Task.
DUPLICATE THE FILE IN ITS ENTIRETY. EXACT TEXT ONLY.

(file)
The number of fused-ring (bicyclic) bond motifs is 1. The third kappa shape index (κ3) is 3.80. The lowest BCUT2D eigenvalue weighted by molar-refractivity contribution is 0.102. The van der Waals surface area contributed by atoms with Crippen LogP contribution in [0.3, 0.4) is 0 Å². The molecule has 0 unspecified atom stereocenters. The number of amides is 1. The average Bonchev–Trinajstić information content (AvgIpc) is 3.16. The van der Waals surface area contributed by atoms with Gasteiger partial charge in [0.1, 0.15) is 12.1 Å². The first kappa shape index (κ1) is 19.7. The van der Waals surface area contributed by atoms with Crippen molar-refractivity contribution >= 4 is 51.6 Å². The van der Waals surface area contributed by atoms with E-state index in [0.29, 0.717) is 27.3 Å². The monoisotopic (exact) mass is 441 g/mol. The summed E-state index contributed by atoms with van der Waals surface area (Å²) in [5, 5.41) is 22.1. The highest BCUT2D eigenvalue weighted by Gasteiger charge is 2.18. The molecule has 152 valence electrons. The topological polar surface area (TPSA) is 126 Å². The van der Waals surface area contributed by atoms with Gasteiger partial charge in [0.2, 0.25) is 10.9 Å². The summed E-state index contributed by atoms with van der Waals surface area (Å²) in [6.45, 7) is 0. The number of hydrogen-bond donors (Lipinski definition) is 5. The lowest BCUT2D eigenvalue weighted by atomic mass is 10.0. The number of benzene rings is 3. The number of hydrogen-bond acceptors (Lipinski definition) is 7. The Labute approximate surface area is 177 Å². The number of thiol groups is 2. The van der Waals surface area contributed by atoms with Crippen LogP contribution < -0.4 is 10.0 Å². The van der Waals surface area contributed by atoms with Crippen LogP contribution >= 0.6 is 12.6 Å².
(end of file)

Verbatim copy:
The number of fused-ring (bicyclic) bond motifs is 1. The third kappa shape index (κ3) is 3.80. The lowest BCUT2D eigenvalue weighted by molar-refractivity contribution is 0.102. The van der Waals surface area contributed by atoms with Crippen LogP contribution in [0.3, 0.4) is 0 Å². The molecule has 0 unspecified atom stereocenters. The number of amides is 1. The average Bonchev–Trinajstić information content (AvgIpc) is 3.16. The van der Waals surface area contributed by atoms with Gasteiger partial charge in [0.1, 0.15) is 12.1 Å². The first kappa shape index (κ1) is 19.7. The van der Waals surface area contributed by atoms with Crippen molar-refractivity contribution >= 4 is 51.6 Å². The van der Waals surface area contributed by atoms with E-state index in [0.29, 0.717) is 27.3 Å². The monoisotopic (exact) mass is 441 g/mol. The summed E-state index contributed by atoms with van der Waals surface area (Å²) in [5, 5.41) is 22.1. The highest BCUT2D eigenvalue weighted by Gasteiger charge is 2.18. The molecule has 152 valence electrons. The topological polar surface area (TPSA) is 126 Å². The van der Waals surface area contributed by atoms with Gasteiger partial charge in [0.2, 0.25) is 10.9 Å². The summed E-state index contributed by atoms with van der Waals surface area (Å²) in [6.45, 7) is 0. The number of hydrogen-bond donors (Lipinski definition) is 5. The lowest BCUT2D eigenvalue weighted by atomic mass is 10.0. The number of benzene rings is 3. The number of hydrogen-bond acceptors (Lipinski definition) is 7. The Labute approximate surface area is 177 Å². The number of thiol groups is 2. The van der Waals surface area contributed by atoms with Crippen LogP contribution < -0.4 is 10.0 Å². The van der Waals surface area contributed by atoms with Crippen LogP contribution >= 0.6 is 12.6 Å².